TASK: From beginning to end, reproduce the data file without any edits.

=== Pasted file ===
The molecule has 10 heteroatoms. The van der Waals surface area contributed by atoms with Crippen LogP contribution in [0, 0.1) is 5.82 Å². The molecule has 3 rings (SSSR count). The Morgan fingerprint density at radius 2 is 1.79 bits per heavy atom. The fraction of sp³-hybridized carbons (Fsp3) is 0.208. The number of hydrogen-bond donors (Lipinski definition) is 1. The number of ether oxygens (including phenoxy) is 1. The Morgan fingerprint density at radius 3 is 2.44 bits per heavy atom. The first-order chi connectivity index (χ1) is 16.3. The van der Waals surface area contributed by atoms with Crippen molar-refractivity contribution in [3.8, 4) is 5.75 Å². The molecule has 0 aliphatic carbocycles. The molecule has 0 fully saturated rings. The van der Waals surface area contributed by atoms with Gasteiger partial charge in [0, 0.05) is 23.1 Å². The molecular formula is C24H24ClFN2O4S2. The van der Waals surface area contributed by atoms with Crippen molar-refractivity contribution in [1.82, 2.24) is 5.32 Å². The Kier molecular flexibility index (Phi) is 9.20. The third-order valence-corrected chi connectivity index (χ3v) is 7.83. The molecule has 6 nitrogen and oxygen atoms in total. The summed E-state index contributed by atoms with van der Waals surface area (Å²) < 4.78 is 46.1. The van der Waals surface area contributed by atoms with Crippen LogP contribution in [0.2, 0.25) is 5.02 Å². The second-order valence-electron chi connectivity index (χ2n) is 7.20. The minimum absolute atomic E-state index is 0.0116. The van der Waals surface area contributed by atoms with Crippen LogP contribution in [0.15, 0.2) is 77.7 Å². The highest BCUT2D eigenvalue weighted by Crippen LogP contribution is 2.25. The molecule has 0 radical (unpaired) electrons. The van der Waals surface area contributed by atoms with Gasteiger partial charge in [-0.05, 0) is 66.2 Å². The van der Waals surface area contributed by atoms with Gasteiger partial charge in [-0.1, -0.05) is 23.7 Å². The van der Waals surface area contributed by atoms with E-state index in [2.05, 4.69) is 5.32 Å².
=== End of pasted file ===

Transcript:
The molecule has 10 heteroatoms. The van der Waals surface area contributed by atoms with Crippen LogP contribution in [0, 0.1) is 5.82 Å². The molecule has 3 rings (SSSR count). The Morgan fingerprint density at radius 2 is 1.79 bits per heavy atom. The fraction of sp³-hybridized carbons (Fsp3) is 0.208. The number of hydrogen-bond donors (Lipinski definition) is 1. The number of ether oxygens (including phenoxy) is 1. The Morgan fingerprint density at radius 3 is 2.44 bits per heavy atom. The first-order chi connectivity index (χ1) is 16.3. The van der Waals surface area contributed by atoms with Crippen molar-refractivity contribution in [3.8, 4) is 5.75 Å². The molecule has 0 aliphatic carbocycles. The molecule has 0 fully saturated rings. The van der Waals surface area contributed by atoms with Gasteiger partial charge in [0, 0.05) is 23.1 Å². The molecular formula is C24H24ClFN2O4S2. The van der Waals surface area contributed by atoms with Crippen molar-refractivity contribution in [1.82, 2.24) is 5.32 Å². The Kier molecular flexibility index (Phi) is 9.20. The third-order valence-corrected chi connectivity index (χ3v) is 7.83. The molecule has 6 nitrogen and oxygen atoms in total. The summed E-state index contributed by atoms with van der Waals surface area (Å²) < 4.78 is 46.1. The van der Waals surface area contributed by atoms with Crippen LogP contribution in [0.2, 0.25) is 5.02 Å². The second-order valence-electron chi connectivity index (χ2n) is 7.20. The minimum absolute atomic E-state index is 0.0116. The van der Waals surface area contributed by atoms with Crippen LogP contribution in [0.15, 0.2) is 77.7 Å². The highest BCUT2D eigenvalue weighted by Crippen LogP contribution is 2.25. The molecule has 0 radical (unpaired) electrons. The van der Waals surface area contributed by atoms with Gasteiger partial charge in [-0.05, 0) is 66.2 Å². The van der Waals surface area contributed by atoms with Gasteiger partial charge in [-0.1, -0.05) is 23.7 Å². The van der Waals surface area contributed by atoms with E-state index in [2.05, 4.69) is 5.32 Å².